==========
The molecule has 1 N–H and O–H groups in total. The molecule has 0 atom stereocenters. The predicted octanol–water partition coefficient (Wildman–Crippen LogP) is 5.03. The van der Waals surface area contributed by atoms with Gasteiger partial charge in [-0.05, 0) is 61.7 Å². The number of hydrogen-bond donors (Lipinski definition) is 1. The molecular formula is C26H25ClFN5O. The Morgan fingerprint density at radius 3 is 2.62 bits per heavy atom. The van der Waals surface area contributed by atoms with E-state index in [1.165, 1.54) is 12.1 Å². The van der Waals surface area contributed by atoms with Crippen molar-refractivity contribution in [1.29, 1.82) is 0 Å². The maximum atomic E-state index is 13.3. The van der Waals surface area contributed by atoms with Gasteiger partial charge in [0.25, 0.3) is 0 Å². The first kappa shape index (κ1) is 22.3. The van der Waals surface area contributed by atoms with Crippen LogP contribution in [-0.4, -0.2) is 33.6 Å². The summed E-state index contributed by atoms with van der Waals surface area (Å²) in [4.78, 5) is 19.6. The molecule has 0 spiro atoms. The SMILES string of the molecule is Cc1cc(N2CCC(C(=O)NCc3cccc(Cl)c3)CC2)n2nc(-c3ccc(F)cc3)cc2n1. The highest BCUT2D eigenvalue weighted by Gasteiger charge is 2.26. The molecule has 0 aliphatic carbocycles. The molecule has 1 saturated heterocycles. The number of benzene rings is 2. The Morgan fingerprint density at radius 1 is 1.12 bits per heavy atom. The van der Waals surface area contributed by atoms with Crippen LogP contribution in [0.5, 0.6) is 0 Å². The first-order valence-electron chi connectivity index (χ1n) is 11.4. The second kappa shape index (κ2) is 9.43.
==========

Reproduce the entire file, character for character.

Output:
The molecule has 1 N–H and O–H groups in total. The molecule has 0 atom stereocenters. The predicted octanol–water partition coefficient (Wildman–Crippen LogP) is 5.03. The van der Waals surface area contributed by atoms with Gasteiger partial charge in [-0.05, 0) is 61.7 Å². The number of hydrogen-bond donors (Lipinski definition) is 1. The molecular formula is C26H25ClFN5O. The Morgan fingerprint density at radius 3 is 2.62 bits per heavy atom. The van der Waals surface area contributed by atoms with E-state index in [1.165, 1.54) is 12.1 Å². The van der Waals surface area contributed by atoms with Crippen molar-refractivity contribution in [1.29, 1.82) is 0 Å². The maximum atomic E-state index is 13.3. The van der Waals surface area contributed by atoms with Gasteiger partial charge in [0.25, 0.3) is 0 Å². The first kappa shape index (κ1) is 22.3. The van der Waals surface area contributed by atoms with Crippen LogP contribution in [-0.4, -0.2) is 33.6 Å². The summed E-state index contributed by atoms with van der Waals surface area (Å²) in [4.78, 5) is 19.6. The molecule has 0 spiro atoms. The SMILES string of the molecule is Cc1cc(N2CCC(C(=O)NCc3cccc(Cl)c3)CC2)n2nc(-c3ccc(F)cc3)cc2n1. The highest BCUT2D eigenvalue weighted by Gasteiger charge is 2.26. The molecule has 0 aliphatic carbocycles. The molecule has 1 saturated heterocycles. The number of benzene rings is 2. The Morgan fingerprint density at radius 1 is 1.12 bits per heavy atom. The van der Waals surface area contributed by atoms with Crippen LogP contribution in [0.5, 0.6) is 0 Å². The first-order valence-electron chi connectivity index (χ1n) is 11.4. The second kappa shape index (κ2) is 9.43.